Chicago Theatre: Showtime on State

The Chicago Theatre

The Chicago Theatre

What is the one thing that everyone remember from the intro to the 1980’s comedy Perfect Strangers?  I mean, besides the scene where Larry and Balki are battling the wind and a revolving door.  The Chicago Theatre.  Everyone who is anyone knows this bright, shimmering, neon-studded venue from the intro to the iconic TV show as we see cousin Larry and Balki stepping out of the red line all tuxedoed up.  Bob Fosse, however, made his name not just with dance and theater but with the smash-hit musical, Chicago, that conjures up images of this great theater.

The Chicago Theater is as much a piece of the Windy City as the Willis Tower, Buckingham Fountain, Wrigley Field, and the portliest football fans this side of Green Bay.  Built in 1921, this landmark theater is a neo-classical piece of architecture that has been the venue for some of Chicago’s biggest and longest running shows.

My first visit to the legendary venue was to spend an afternoon with comedy legend and director Mel Brooks.  He was hosting a one-man show where he would be recounting all his greatest moments from both his life and his film career.  Being such a fan of the legendary borschbelt funnyman and his movies, I had to come and be a part of the madness.  From the minute I stepped underneath the hundreds of lightbulbs under the marquee, I entered a most opulent place with handcarved walls and columns that made the theatre look almost palace-like.  In fact, the ceilings were decked out with many paintings of angels and cherubs that it reminded me of the ceiling of the Sistine Chapel.  Ok, maybe not that extravagant.  Still, it was one of the loveliest venues I had ever been in.

Welcome to the Chicago Theater!

Welcome to the Chicago Theater!

From the minute I took my seat, I was in awe of the interior of this exquisite venue.  It was so beautiful with the gold trimmings, the cherubs paintings, the chandeliers, and the red seats that just made this place feel like it was lost in time.  I came wearing a suit jacket and polo shirt but I felt a bit underdressed for such a venue; I should have worn a tuxedo with white gloves and a top hat like someone out of the 1930’s.  Actually, considering the headliner of this event, I was underdressed.  Since it was all about Mel Brooks, I spotted fans dressed as characters from his movies, most notably, Spaceballs.  I think I counted a few dozen or so people dressed as Barf, John Candy’s character.  If I only someone came as Dot Matrix and Yoghurt, I would have chimed in with Lone Starr’s lines.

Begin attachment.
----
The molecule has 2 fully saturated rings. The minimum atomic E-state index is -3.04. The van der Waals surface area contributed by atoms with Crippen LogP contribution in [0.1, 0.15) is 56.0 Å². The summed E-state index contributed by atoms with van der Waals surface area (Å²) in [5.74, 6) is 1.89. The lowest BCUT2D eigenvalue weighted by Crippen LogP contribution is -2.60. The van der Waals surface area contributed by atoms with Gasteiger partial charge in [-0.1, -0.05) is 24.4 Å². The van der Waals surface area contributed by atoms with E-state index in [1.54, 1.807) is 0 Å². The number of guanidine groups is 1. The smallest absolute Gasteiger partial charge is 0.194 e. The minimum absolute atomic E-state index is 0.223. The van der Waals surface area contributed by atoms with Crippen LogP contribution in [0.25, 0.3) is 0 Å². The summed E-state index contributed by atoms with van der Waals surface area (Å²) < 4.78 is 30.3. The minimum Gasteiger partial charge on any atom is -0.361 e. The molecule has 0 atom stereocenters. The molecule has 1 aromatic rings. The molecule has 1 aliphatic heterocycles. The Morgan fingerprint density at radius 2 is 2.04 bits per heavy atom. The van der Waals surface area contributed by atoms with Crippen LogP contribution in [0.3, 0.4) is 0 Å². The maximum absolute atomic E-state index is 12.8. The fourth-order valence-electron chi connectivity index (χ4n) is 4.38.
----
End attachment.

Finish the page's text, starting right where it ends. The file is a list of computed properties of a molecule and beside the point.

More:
Take your seat inside the Chicago Theater!

Take your seat inside the Chicago Theater!

The show began, interestingly enough, not with the man himself but with a full-on presentation of his 1974 masterpiece, Blazing Saddles.  A rather odd thing to give the audience as it was not the movies (I saw a DVD menu screen flash for a split second on the screen on stage!).  Still, the audience was far from disappointed as I watched everyone laugh themselves silly and mouth almost every word.  Frankly, I would have preferred High Anxiety in that I find it funnier and that Mel Brooks sings his butt off.  I may be going out on a limb here, but my heart beats whenever he starts singing in that scene where he woos Madeline Kahn’s character.

Ladies and Gentlemen...Mr. Mel Brooks!

Ladies and Gentlemen…Mr. Mel Brooks!

By the time Mel took the stage, he went to straight into his life story.  He was like the cool, wise grandfather that I always wished we had growing up.  The kind who had the most interesting stories and was never shy about cursing or going into such graphic detail.  An old man with a dirty mind?  Go on.  He talked about how he almost convinced John Wayne to be a part of Blazing Saddles, that is until Wayne saw how filthy the script was and feared his fanbase would revolt against the Duke.  He went into his wartime service, the Catskills comics, growing up in Brooklyn, moving to Hollywood, working on backlots, run-ins with celebrities over the years, an embarrassing encounter with legendary game show host Bill Cullen, and waxing nostalgic about his lovely co-star, the hilarious Madeline Kahn.  I wished he had done a rendition of his musical number from High Anxiety, but it was far from disappointing.  In fact, I’d say for a man his age, he looked great.  I’d say he had a Bob Barker/Betty White thing going on where he was in his early nineties and still enjoys work and looks amazing.  Frankly, I hope I am that virile and interesting by the time I am that old.

About admin

I am a graduate of Stony Brook University, and I have a degree in History. I am an avid traveler, with an extensive knowledge of geography, a passion for photography, and a knowledge of animals too. I enjoy pop music of the 1980's, fine dining, movies, baseball, basketball, and rugby.
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